Photo 1: Sprite Bottle Base Featuring Mammoth Cave National Park Embossing.

By Lee Priddy

My grandmother had a glass bottle collection when I was a child, focusing on local milk bottles from the Middle Peninsula of Virginia and Dr. Kilmer’s Swamp Root medicine bottles. I spent hours looking over the dairy names and the seemingly random letters and numbers embossed on outsides of some, while wishing that the paper labels were still present on others. At the time, we had no sources about those bottles except what we knew from the local dairies and some books on milk bottles that we found in antique stores. With resources now available on the internet, I wanted to pass along some sources that I use daily for the identification of twentieth-century glass bottles that could be helpful for others.

What separates twentieth-century bottles from their centuries of predecessors is that the majority were machine made. In 1903, the Owens automatic bottle-blowing machine was invented, revolutionizing the glass bottle industry. Bottles no longer had to be made by hand. By 1917, half of the bottles in the United States were manufactured using this machine. It allowed for the mass production of glass bottles with a fixed volume capacity. This technological innovation also permitted information in the form of embossed letters, numbers, and symbols to be automatically applied to the exterior providing additional information on the manufacturer, mold cavity of bottle shape, function, and date (Jones et al. 1985; Miller et al 2000). The Owens machine and subsequent developments in bottle-making machines led to specific physical characteristics on bottles, such as mold seams extending all the way from the base to the finish of a bottle. These characteristics can help identify a bottle as machine made and sometimes can narrow down the manufacturing date even further. Online resources such as the ones I’m going to explain below can help with that identification.

The Society for Historical Archaeology (SHA) hosts the Historic Glass Bottle Identification & Information Website (https://sha.org/bottle/). This website, created and managed by Bill Lindsey, is designed to answer questions about most utilitarian bottles and jars produced between the late 1700s and 1950s. It is divided into subject pages such as dating, types/shapes, glassmaking (with makers marks), colors, finishes and closures, body and seams, bases, fragment type, glossary, references, and links. It also includes the ability to search the website and is completely accessible to the public, not just SHA members. I have found this website to be crucial in the identification of maker’s marks on glass bottles as it also contains alphabetical tables that contains the logo, firm, and date range. While this website incorporates a large date range for glass manufacture, it separates machine-made bottles into the types of finishes and bases that are specifically found only on these bottle types. This information is vital to me as a Lab Manager being able to identify which decade(s) a site was occupied in the twentieth century (Lindsey 2024).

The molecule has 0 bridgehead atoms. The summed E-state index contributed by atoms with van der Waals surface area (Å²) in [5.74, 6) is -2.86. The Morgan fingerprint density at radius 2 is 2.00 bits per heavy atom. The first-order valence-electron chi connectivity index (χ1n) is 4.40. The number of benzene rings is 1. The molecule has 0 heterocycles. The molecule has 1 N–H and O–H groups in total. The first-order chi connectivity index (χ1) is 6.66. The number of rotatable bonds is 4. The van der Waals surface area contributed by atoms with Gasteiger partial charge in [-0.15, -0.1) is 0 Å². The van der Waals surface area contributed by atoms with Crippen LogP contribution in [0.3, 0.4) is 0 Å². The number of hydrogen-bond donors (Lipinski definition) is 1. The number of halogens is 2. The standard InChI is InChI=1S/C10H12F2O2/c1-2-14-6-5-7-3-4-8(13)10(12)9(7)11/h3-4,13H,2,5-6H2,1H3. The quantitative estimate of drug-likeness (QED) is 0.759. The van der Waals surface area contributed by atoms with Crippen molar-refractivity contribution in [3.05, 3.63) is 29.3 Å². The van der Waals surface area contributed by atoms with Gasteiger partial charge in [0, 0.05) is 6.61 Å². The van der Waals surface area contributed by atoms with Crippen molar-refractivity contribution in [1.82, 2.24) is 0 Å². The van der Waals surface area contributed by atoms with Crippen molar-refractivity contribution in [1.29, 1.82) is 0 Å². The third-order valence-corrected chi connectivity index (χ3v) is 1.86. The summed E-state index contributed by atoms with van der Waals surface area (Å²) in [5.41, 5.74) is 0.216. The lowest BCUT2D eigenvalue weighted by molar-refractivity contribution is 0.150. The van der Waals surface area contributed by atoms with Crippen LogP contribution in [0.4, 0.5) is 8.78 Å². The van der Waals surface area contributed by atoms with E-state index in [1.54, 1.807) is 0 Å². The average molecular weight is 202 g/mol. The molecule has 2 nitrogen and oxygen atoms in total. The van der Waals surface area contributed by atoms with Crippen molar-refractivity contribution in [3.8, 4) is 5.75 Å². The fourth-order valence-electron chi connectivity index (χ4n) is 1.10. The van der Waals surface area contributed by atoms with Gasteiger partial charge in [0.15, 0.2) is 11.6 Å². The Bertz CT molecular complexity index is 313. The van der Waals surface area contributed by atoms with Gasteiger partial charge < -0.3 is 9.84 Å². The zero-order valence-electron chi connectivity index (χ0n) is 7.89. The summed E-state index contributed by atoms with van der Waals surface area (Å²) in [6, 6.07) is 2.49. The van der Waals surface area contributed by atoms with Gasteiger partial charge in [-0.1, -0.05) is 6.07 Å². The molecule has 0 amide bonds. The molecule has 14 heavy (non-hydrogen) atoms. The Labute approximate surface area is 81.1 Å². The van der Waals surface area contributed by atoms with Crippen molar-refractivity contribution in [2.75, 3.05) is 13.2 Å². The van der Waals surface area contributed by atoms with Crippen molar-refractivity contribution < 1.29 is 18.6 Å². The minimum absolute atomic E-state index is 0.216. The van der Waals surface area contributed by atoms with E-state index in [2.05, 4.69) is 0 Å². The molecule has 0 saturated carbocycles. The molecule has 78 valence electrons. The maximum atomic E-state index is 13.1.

The Parks Canada Glass Glossary, often deemed the original gold standard for glass identification that later research was based upon, is also found on the SHA website (https://sha.org/bottle/pdffiles/GlassGlossary.pdf). It was one of the earliest attempts to create a standardized system to catalog glass artifacts. It includes an overview of the manufacturing techniques for general glass, glass containers, tableware, closures, and flat glass. My well-worn book has been a constant resource for me even with the new online sources available (Jones and Sullivan 1989).

Another helpful website is the Glass Bottle Marks (https://glassbottlemarks.com/). It consists of a series of articles on common glass factory information with links to specific topics such as manufacturers’ marks on bottles and other glassware, glass insulators, Ball Perfect mason jars, and depression glass. It also contains a very informative article explaining the numbers seen on the bottoms of glass bottles and jars. This website contains a wealth of information and a very helpful keyword search to find specific topics (Whitten 2024).